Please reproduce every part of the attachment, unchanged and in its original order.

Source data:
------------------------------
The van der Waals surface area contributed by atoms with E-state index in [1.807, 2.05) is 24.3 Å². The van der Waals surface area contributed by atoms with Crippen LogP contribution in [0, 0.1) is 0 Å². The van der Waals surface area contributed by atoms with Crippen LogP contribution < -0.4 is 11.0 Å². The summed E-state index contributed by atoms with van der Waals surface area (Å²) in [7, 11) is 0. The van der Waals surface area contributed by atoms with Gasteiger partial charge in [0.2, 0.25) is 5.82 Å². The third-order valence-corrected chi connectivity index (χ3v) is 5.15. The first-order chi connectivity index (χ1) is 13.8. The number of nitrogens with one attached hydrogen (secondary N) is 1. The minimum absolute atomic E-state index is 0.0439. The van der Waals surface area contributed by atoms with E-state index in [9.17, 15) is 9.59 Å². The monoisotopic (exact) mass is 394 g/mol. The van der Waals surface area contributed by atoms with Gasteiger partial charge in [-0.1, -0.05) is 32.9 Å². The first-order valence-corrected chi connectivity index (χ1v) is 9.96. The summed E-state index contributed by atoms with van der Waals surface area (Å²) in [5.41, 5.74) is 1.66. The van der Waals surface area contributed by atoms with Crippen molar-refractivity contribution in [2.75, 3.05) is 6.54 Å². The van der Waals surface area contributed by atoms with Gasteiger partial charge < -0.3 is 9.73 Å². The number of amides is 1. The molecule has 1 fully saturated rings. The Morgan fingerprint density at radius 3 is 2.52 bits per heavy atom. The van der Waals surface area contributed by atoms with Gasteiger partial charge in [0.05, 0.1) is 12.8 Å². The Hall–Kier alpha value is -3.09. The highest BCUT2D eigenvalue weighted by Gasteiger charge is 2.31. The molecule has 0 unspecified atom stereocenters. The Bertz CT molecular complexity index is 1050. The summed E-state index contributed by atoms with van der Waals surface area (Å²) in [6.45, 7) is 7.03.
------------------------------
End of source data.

The van der Waals surface area contributed by atoms with E-state index in [1.807, 2.05) is 24.3 Å². The van der Waals surface area contributed by atoms with Crippen LogP contribution in [0, 0.1) is 0 Å². The van der Waals surface area contributed by atoms with Crippen LogP contribution < -0.4 is 11.0 Å². The summed E-state index contributed by atoms with van der Waals surface area (Å²) in [7, 11) is 0. The van der Waals surface area contributed by atoms with Gasteiger partial charge in [0.2, 0.25) is 5.82 Å². The third-order valence-corrected chi connectivity index (χ3v) is 5.15. The first-order chi connectivity index (χ1) is 13.8. The number of nitrogens with one attached hydrogen (secondary N) is 1. The minimum absolute atomic E-state index is 0.0439. The van der Waals surface area contributed by atoms with E-state index in [9.17, 15) is 9.59 Å². The monoisotopic (exact) mass is 394 g/mol. The van der Waals surface area contributed by atoms with Gasteiger partial charge in [-0.1, -0.05) is 32.9 Å². The first-order valence-corrected chi connectivity index (χ1v) is 9.96. The summed E-state index contributed by atoms with van der Waals surface area (Å²) in [5.41, 5.74) is 1.66. The van der Waals surface area contributed by atoms with Crippen molar-refractivity contribution in [2.75, 3.05) is 6.54 Å². The van der Waals surface area contributed by atoms with Gasteiger partial charge < -0.3 is 9.73 Å². The number of amides is 1. The molecule has 1 fully saturated rings. The Morgan fingerprint density at radius 3 is 2.52 bits per heavy atom. The van der Waals surface area contributed by atoms with Gasteiger partial charge in [0.05, 0.1) is 12.8 Å². The Hall–Kier alpha value is -3.09. The highest BCUT2D eigenvalue weighted by Gasteiger charge is 2.31. The molecule has 0 unspecified atom stereocenters. The Bertz CT molecular complexity index is 1050. The summed E-state index contributed by atoms with van der Waals surface area (Å²) in [6.45, 7) is 7.03.